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Teacher Leadership

The «New» Foundations of Teacher Education – A Reader – Revised edition


Edited By Eleanor Blair

Teacher leadership as a dimension of teachers’ work has never been more important. This topic has emerged as a major component of both state and national standards, and as such, it is included in most contemporary teacher education programs. Three decades of research have focused on teacher leadership as an essential element of school improvement, but its relationship to the potential transformation of the teaching profession remains unexplored. This revised edition of Teacher Leadership: The «New» Foundations of Teacher Education provides an overview of the scholarship being done in the field and a framework for questions and discussions regarding the sustainability of teacher leadership efforts. In this edition, each of the five sections is accompanied by an introduction and reflection questions on the various issues related to teachers acting as leaders in classrooms, schools and communities. The book opens with a completely new section that presents scholarship related to teacher leadership and social justice, where the role of ideology in the work of teacher leaders is considered. This book includes the work of over thirty authors and is an essential tool for guiding dialogue regarding the various facets of teacher leadership and its impact on school culture, student learning and professional learning communities within the context of twenty-first century school reform. Teacher Leadership: The «New» Foundations of Teacher Education – A Reader is intended for undergraduate and graduate education students.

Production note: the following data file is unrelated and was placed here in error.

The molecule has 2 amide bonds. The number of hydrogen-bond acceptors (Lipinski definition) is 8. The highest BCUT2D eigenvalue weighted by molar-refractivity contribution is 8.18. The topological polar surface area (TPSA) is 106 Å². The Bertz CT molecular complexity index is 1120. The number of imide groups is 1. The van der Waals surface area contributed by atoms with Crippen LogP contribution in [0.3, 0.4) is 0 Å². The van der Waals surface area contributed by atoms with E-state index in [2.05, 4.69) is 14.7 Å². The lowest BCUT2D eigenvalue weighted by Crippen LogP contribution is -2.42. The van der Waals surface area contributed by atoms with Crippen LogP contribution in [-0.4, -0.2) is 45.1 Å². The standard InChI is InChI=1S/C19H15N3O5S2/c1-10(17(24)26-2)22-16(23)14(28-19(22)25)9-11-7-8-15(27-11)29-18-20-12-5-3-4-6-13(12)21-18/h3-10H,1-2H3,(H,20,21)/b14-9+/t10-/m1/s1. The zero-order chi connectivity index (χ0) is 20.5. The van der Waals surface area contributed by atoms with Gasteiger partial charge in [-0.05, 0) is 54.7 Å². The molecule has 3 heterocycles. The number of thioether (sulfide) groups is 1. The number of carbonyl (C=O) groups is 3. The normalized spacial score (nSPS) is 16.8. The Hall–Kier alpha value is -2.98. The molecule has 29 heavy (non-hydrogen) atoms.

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19. Why Don’t Teachers Collaborate? A Leadership Conundrum


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Why Don’t Teachers Collaborate?

A Leadership Conundrum

David Piercey

Only an accumulation of individunl changes will produce a collective solution.—Carl Jung

Teacher collaboration is a prime determinant of school improvement. Unfortunately, though we talk about it a lot, we don’t do it as much as we might hope for. We take pride and feel confident when we see a few random acts of collaboration in our schools. But the modal behavior in schools has changed little over the years.

This is surprising because the professional literature, for many years, has provided strong evidence that collaboration works. Still, collaboration is more the exception than the rule.

Why should this be so? Why should something that’s considered a best practice not be practiced as consistently as pedagogy demands? Why should we say we’re doing something when, in fact, we may be resisting it? Why should our public pronouncements profess our support for these practices when our public behaviors sometimes seem to demonstrate the opposite?

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